There’s still time to nominate local icons for Best of D.C.
I HOPE IT’S NOT TOO LATE to get a word in on Jonetta Barras’ provocative article on the ACLU (“Taking Liberties,” 2/2). Barras quotes me, accurately, describing myself as a “passionate supporter” of the ACLU 75 percent of the time and as a tough critic 25 percent of the time. Because of my disappointment with the ACLU’S continuing obstructive opposition to campaign finance reform, I am afraid that the 25 percent came through more strongly than the 75 percent, so I wanted to add a postscript about what I think is truly indispensable about the organization.
The ACLU remains the major national legal organization devoted to defending citizen freedom against state power. On issues like prisoners’ rights, reproductive and sexual freedom, artistic liberty, the free speech rights of public employees, and minority voting rights, the ACLU has been a steadfast enemy of arbitrary and oppressive government. I tremble to think where we would be without it.
Locally, too, the ACLU has played an important role. It became far more attuned to the complex dynamics of race, class, and power in Washington when Judith Winston, now General Counsel to the Department of Education, served as president several years ago. (Incidentally, Judy appointed me to the litigation screening committee, not the board.) Today, the local chapter’s executive director, Mary Jane DeFrank, provides energetic and progressive leadership. She was an absolute tiger on the issue of D.C. statehood, mobilizing support locally and nationally, and has been a central actor in trying to preserve a real civilian review process over police brutality complaints in the District. We could use a lot more activists like her.
The ACLU has a delicate task. No group, much less individual, has a presumptive monopoly on the definition of freedom or liberty. These concepts are not self-evident. They achieve meaning through concrete political conflict and engagement. When hundreds of people gather to support nonsectarian student-led prayers at graduation ceremonies in the public schools, they are fighting for a certain vision of freedom consistent with the “free exercise” clause of the First Amendment. When the ACLU opposes them, citing the Establishment clause, it is invoking another, equally compelling, vision of freedom. We are forced to choose, not between good and bad or right and wrong, but between two competing paradigms of liberty. It is thus important for public interest lawyers to listen carefully to the community whose freedoms we are fighting for, even if sometimes we end up, quite legitimately, disagreeing.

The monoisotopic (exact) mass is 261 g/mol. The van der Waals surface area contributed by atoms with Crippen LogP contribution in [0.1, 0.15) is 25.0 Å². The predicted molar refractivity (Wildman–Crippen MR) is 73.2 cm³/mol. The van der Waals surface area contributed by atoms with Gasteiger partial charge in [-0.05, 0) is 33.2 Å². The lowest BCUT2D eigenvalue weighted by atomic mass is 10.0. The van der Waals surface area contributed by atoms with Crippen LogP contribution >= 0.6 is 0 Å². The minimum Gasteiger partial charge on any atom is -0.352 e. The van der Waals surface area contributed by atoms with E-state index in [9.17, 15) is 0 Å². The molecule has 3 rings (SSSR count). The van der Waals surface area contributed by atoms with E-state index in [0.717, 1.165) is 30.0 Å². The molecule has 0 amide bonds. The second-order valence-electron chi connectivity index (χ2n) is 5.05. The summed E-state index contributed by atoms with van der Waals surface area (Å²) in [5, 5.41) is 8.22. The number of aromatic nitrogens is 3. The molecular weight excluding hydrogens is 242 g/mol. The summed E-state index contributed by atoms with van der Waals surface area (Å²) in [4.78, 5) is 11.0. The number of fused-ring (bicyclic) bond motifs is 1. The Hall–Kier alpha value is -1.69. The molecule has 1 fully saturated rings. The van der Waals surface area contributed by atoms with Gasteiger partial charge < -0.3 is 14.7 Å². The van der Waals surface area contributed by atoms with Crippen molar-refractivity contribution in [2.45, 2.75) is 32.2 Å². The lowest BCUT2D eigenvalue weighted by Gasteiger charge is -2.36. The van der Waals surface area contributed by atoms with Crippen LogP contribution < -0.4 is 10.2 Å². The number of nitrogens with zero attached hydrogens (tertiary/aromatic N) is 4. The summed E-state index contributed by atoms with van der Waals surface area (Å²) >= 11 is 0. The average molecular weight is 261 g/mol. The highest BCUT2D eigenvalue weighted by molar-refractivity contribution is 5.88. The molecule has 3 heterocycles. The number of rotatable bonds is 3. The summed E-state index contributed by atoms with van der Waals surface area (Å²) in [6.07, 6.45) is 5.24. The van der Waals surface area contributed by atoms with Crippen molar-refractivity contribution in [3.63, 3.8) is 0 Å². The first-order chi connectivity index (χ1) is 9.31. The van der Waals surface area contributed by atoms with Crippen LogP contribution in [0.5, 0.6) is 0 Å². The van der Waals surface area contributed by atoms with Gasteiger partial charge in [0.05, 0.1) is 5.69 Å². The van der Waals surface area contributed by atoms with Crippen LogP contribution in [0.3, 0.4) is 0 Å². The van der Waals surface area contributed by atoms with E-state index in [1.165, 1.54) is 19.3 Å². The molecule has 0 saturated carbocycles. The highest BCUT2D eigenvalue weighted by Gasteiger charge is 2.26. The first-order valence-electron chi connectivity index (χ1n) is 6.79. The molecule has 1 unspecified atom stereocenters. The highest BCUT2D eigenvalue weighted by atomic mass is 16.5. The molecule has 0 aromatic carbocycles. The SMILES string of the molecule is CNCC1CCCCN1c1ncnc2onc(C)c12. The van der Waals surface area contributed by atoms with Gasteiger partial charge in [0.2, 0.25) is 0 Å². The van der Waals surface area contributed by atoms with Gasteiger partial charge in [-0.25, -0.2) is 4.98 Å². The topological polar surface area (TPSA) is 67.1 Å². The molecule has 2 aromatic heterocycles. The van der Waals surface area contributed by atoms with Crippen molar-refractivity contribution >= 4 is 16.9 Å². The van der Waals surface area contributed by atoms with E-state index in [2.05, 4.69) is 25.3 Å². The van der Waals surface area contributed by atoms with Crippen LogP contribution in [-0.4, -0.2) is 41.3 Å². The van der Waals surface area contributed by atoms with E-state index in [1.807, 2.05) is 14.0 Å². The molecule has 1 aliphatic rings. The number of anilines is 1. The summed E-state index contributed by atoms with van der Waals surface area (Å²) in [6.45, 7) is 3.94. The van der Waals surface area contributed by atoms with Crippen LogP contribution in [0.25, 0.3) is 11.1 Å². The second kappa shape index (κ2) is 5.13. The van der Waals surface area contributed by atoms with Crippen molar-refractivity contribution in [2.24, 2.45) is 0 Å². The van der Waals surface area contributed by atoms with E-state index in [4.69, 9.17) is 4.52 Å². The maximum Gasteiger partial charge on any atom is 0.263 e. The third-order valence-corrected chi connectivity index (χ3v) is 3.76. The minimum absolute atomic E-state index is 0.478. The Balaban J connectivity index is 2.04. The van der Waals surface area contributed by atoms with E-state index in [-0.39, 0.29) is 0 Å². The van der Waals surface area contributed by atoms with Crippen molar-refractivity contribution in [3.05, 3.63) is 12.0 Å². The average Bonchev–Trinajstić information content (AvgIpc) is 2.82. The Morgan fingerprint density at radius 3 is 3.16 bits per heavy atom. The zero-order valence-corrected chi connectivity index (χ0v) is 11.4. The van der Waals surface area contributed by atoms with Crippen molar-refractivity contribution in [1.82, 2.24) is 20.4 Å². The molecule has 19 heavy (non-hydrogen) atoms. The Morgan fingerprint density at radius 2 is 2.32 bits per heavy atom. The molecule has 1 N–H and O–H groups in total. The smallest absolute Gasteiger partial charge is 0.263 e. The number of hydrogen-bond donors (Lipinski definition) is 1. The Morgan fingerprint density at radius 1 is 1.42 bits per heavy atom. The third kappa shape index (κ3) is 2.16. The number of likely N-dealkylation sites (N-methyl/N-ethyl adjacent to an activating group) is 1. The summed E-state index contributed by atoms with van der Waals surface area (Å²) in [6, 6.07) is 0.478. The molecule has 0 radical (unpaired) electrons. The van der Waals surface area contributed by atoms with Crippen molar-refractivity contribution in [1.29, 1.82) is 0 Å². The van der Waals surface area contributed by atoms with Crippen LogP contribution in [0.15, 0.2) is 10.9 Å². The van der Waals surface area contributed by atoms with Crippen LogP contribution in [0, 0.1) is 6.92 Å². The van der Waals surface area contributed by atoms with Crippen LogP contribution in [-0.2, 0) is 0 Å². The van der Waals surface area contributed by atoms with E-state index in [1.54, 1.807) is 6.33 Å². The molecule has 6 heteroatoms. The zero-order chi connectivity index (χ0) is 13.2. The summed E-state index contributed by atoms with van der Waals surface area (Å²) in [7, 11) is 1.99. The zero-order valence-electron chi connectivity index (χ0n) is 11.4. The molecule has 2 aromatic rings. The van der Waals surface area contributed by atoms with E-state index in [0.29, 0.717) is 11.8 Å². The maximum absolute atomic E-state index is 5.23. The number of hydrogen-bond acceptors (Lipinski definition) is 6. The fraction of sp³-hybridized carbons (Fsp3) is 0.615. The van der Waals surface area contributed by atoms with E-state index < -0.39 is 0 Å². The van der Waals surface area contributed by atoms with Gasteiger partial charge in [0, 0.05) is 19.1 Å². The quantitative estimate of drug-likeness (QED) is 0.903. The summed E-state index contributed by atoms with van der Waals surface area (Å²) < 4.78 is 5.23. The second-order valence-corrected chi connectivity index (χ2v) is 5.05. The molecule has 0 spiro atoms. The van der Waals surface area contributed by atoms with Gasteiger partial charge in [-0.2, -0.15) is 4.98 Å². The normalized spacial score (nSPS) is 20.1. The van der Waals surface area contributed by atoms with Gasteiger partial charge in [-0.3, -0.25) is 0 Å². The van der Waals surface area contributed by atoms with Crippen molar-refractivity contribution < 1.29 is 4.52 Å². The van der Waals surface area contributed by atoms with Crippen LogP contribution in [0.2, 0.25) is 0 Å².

So, too, is this the case with campaign finance, which may be the critical issue for our politics in the next century. Perhaps freedom means that Steve Forbes, Ross Perot, and Michael Huffington, should have the right to spend tens of millions to purchase public offices for themselves. If we embrace this view, the ACLU was right to sue the District for passing Initiative 41 and to testify in the Senate last week against federal campaign finance reform. But perhaps freedom means that we all have a right to participate in a political process where the extraordinary power of private wealth does not determine who is able to run for office, who is likely to win elections, and what politicians will do once elected.
Again, we cannot simply deduce the substantive content of freedom; we have to debate it and, one hopes, actually learn from one another. I suspect that the frozen position being promoted by the ACLU—money is speech, and no limits are allowable even if adopted through a voluntary system—is opposed not only by the majority of Washingtonians who voted for initiative 41 but by a majority of the ACLU’s own members.
It is a timeless truth that American democracy suffers when those who love it stop criticizing it and those who criticize it stop loving it. I hope that the hard-working lawyers at the local ACLU, champions of robust debate, agree that this maxim applies to all of our institutions. The ACLU can learn from the things said by its critics, but none of us can afford to stop loving the ACLU.
Professor of Law
Washington College of Law